“This is the best day of my life!” exclaimed 22-year-old Mission Techie Jessica Dean after speaking with an engineer at LinkedIn’s “Career Exposure Day.” Jessica continued by stating that she now knew for sure that coding was for her.
It’s quite the invitation when LinkedIn for Good offers a visit to their downtown San Francisco office. So it was no surprise to see 17 Mission Techies dressed to the nines excitedly checking in at the registration counter this morning.
The twelve-week Mission Techies program – part of MEDA’s free Workforce Development – teaches IT essentials of hardware, software, networking and coding. As participants learn these skills, they then refurbish low-income Mission residents’ computers, at no cost. It’s a way of paying it forward via an innovative social enterprise model that is part of the curriculum.
To start the day, a breakfast buffet afforded everyone time to connect. That included fellow attendees from YearUp Bay Area, which takes underresourced young adults into professional careers. There have been 11 Mission Techies from past cohorts enrolled in YearUp.
Once the “Career Exposure Day” agenda started, there was a primer on the power of LinkedIn. The stats are impressive, with 433 million users … and students the fastest-growing sector.
The power of a robust profile and branding yourself was explained. This includes the need for a professional headshot, with the Mission Techies being generously offered such an opportunity today. Also, there was a lesson in the value connections have to furthering your career.
There were then one-on-one coaching sessions for personalized assistance with the creation of profiles, with a LinkedIn staff member at each table. The Mission Techies offered their rapt attention, recognizing that this was a unique chance to directly receive advice from LinkedIn staff.
For the career fair, attendees were educated about various tech roles, including engineering, product management, UI/UX design, data science, recruiting, sales, operations and marketing. It was clear there was a job in tech to whet the appetite of each Mission Techie.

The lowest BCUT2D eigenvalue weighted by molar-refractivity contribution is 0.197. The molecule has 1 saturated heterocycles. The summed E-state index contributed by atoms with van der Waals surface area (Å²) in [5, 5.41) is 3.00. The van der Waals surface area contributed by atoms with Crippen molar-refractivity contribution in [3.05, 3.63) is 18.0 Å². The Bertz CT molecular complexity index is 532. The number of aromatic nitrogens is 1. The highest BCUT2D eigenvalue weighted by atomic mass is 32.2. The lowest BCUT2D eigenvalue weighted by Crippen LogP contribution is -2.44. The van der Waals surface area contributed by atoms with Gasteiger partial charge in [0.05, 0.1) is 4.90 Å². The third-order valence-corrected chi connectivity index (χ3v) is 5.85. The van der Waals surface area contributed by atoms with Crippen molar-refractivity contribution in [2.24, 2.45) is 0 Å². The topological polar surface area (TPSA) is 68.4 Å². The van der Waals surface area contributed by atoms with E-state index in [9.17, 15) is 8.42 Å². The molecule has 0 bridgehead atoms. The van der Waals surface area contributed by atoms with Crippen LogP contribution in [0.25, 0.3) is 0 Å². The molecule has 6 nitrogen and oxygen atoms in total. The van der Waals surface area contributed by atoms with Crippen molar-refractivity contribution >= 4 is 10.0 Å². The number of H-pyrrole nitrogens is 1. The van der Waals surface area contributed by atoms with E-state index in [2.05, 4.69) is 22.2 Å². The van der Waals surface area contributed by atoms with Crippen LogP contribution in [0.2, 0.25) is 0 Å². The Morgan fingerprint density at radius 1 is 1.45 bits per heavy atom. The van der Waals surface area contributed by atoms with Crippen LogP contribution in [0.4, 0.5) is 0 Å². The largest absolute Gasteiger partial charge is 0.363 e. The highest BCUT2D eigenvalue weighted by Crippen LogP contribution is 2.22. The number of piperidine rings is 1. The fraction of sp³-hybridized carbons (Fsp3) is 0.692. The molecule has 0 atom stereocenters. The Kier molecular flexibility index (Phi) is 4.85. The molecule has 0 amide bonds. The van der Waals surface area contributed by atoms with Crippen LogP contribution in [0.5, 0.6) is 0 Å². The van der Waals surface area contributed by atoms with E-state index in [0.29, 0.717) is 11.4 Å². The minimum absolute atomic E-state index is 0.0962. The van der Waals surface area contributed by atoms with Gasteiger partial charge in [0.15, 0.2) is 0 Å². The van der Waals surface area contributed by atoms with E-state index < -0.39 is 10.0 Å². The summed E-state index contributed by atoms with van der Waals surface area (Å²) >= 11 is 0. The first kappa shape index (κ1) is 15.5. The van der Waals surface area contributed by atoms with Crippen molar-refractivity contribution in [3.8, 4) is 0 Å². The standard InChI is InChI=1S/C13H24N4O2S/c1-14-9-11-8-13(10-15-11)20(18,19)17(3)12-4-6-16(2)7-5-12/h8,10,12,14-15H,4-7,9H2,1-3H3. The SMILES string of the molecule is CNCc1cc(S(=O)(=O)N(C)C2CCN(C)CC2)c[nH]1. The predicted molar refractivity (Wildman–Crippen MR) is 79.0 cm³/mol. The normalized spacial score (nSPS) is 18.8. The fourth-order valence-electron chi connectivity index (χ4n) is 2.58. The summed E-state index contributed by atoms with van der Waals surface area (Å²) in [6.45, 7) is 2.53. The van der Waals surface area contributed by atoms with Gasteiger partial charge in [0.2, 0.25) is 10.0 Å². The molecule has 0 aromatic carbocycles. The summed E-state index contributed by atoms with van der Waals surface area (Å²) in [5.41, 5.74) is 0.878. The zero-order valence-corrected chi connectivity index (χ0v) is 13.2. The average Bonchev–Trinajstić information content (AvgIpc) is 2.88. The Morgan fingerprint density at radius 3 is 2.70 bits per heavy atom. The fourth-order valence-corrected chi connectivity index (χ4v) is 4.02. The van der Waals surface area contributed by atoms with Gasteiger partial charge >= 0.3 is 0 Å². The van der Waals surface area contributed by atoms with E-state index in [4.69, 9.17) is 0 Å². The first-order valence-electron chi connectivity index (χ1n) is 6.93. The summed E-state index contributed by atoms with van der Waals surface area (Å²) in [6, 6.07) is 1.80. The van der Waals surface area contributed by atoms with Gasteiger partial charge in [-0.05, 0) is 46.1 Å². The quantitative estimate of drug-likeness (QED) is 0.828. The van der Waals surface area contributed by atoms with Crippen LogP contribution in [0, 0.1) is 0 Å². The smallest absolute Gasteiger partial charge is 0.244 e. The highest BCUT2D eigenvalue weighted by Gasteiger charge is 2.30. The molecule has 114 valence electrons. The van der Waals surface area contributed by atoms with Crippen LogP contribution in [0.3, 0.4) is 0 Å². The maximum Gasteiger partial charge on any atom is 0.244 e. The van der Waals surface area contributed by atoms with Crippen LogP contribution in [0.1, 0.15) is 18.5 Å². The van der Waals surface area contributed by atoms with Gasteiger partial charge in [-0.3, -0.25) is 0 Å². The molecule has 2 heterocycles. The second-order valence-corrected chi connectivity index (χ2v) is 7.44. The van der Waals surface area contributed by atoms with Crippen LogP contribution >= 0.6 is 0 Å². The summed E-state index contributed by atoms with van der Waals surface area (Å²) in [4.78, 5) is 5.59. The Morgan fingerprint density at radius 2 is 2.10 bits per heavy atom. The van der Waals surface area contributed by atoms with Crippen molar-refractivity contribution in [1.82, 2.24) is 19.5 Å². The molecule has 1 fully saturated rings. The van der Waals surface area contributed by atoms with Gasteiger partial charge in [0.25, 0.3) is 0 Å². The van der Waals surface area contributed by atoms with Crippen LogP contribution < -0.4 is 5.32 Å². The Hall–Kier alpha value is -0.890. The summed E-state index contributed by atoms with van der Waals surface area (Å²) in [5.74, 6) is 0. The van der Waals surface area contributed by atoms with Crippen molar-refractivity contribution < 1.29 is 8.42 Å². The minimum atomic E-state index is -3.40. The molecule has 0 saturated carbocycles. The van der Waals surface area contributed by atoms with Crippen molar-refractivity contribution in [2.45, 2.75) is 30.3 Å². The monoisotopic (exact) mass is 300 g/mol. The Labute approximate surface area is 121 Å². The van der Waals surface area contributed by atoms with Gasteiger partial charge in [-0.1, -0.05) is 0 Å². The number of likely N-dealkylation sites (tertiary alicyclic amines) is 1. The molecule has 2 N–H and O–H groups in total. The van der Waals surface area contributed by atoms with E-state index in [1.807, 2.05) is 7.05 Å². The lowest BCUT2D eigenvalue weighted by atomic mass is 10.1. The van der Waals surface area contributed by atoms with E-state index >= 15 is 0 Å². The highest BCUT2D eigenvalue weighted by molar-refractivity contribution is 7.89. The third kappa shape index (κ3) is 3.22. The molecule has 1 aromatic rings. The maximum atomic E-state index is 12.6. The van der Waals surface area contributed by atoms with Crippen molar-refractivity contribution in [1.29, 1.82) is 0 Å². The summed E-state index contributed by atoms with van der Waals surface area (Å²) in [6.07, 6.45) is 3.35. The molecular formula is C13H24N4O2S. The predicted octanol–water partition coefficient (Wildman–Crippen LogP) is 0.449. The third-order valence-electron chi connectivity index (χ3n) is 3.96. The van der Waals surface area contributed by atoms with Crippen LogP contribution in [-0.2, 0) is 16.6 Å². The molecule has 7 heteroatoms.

A career panel comprising four LinkedIn employees then offered counsel by sharing their paths to their current jobs. All agreed in the power of mentorships in enhancing a career; they also spoke of the importance of diversity in building a winning team. When asked about their own professional goals, one LinkedIn employee stated to “always aim high,” while a colleague’s tip was to focus of improving skills rather than aiming for a role. Sage advice.
At the hearty lunch that followed, relationships were built and connections were made. After all, that’s what LinkedIn is all about. As their mission statement says, the tech giant aims “to connect the world’s professionals to make them more productive and successful.”
MEDA is honored to have LinkedIn playing a role in the Mission Techies program. There have been a number of mentorships, complemented by other office visits and financial support.
MEDA’s Technology Training Coordinator Leo Sosa, who has run the Mission Techies program since its inception two-and-a-half years ago, explained the importance of the program’s relationship with LinkedIn as follows: “LinkedIn staff helping these young adults make online profiles, explaining career paths to them and talking about the tech sector in general offered an unforgettable day for the Mission Techies. We truly appreciate LinkedIn giving back to the community.”